Wednesday, May 29, 2013

Dust Girl review

Dust Girl
by Sarah Zettel
Random House Books for Young Readers
June 2012

First line: "Once upon a time, I was a girl called Callie."

I was highly skeptical when I heard about this faery-inspired alternate history that takes place in the Dust Bowl during the Great Depression. I had trouble imagining how heartless foreboding faeries (which I always picture as woodland dwellers) would fit into the dry and dusty climate of 1935 Kansas. It turns out Zettel did an amazing job - the malevolent otherworldly creatures are masters of illusions, and are fond of extracting promises which they honor to the letter if not the spirit.

Callie LeRoux is growing desperate as her mother has disappeared and money and supplies at their bed and breakfast are running perilously low. Naturally, no new business is forthcoming, as the remote village of Slow Run is quickly becoming a ghost town. People are abandoning their lives, picking up and moving away in the night, in hopes of finding any kind of relief from the crushing poverty they face in Kansas.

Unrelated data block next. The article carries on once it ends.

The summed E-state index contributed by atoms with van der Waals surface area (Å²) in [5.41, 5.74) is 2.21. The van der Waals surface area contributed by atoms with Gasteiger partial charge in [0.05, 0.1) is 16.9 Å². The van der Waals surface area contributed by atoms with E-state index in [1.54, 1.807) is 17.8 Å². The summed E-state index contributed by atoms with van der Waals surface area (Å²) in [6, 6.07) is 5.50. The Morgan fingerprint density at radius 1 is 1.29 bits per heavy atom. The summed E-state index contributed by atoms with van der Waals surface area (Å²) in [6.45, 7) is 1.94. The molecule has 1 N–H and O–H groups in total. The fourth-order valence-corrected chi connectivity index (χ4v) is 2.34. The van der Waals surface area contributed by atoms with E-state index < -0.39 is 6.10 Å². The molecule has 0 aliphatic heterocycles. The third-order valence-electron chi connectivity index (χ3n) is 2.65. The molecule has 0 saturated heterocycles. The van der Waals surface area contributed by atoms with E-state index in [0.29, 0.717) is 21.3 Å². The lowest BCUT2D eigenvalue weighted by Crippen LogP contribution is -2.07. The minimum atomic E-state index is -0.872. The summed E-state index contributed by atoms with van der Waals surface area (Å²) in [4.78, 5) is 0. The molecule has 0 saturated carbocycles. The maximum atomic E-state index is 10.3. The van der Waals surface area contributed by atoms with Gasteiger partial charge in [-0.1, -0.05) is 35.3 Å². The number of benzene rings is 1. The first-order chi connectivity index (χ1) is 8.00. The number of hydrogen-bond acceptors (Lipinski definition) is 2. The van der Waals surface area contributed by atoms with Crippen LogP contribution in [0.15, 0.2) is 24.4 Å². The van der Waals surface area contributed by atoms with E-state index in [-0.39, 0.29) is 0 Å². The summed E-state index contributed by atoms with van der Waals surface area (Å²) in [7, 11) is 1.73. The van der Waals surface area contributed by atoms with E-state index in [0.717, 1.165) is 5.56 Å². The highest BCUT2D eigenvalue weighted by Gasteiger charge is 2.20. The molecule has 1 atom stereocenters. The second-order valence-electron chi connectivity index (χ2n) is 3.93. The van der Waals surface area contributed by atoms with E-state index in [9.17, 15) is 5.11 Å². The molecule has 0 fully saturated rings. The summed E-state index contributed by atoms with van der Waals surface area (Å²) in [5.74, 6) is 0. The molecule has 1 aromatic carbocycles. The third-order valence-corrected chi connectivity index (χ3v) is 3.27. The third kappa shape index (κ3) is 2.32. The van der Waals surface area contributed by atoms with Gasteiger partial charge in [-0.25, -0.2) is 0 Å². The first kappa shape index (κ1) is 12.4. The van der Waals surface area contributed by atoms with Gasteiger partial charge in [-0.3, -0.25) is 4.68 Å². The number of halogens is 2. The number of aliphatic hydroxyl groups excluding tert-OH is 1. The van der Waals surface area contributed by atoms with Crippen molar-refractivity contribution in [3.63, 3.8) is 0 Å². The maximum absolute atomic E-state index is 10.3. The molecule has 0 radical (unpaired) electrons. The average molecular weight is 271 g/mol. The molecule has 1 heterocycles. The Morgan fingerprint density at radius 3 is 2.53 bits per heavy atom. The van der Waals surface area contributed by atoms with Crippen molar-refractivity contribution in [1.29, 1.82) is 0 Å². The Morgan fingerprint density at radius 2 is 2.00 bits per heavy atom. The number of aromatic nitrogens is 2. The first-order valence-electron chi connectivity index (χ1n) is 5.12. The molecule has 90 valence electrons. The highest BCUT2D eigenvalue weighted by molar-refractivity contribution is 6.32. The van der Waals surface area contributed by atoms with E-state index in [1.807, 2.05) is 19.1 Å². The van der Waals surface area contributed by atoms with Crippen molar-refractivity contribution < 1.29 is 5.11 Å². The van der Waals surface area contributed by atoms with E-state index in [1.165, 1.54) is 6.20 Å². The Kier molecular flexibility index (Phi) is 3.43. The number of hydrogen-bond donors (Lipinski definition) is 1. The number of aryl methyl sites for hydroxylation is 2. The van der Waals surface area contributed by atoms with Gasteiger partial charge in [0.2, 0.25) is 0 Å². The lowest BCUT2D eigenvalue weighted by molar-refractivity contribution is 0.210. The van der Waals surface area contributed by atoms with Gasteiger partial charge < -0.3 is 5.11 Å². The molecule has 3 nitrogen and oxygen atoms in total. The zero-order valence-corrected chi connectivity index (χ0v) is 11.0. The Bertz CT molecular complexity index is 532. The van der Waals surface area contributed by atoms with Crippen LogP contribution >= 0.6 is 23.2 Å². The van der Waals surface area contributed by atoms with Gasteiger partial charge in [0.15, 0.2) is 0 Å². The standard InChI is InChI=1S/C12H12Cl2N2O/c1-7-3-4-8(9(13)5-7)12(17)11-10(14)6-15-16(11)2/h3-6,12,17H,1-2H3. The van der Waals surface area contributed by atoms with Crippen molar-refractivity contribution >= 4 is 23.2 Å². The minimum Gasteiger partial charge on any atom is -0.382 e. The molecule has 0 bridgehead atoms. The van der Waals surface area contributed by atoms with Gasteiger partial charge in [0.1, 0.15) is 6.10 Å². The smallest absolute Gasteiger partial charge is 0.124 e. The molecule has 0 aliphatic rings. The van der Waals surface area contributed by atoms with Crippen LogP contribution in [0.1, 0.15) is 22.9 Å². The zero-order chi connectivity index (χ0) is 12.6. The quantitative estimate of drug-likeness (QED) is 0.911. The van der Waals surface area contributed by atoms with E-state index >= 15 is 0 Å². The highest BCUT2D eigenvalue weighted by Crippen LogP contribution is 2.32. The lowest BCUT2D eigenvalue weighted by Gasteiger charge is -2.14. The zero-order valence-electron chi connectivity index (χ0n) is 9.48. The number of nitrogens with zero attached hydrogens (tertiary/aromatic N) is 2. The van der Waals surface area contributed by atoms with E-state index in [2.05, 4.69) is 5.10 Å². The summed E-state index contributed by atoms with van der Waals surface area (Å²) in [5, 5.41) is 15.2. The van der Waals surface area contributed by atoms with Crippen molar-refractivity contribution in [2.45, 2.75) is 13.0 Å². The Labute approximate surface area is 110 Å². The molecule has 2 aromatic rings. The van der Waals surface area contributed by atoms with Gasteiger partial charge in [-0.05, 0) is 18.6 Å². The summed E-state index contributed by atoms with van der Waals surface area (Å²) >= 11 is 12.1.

Callie's certain the sudden arrival of the haughty and demanding Hopper family, clearly well-to-do, is just the stroke of luck that will help her pull things together. Unfortunately, she couldn't be more wrong. She and hobo runaway Jack end up fleeing for their lives, as Callie struggles to hide her biracial heritage from both humans and fae. I loved the imagery of the evil fae as locusts over the land. Much of the book feels lonely as Callie flees across the empty Midwest towards California. You know that dream you have where you're being chased and you're running and running, but just can't seem to get away? It feels like that. This book was a lot scarier and less romantic than I had thought. I'd recommend this for mature middle-grade and teen readers who enjoy a bit of a scare along with their history.



I received a free copy of this book from the publisher.

2 comments:

  1. I enjoyed this one, and am looking forward to the sequel, Golden Girl, lots! The grasshoper things are especially nightmarish...and I actually hope they don't show up again in book 2!

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  2. Yup, yup, I had trouble imagining how traditional trickster fairies were going to fit in to the Dust Bowl, but as soon as locusts showed up in the story I was hooked.

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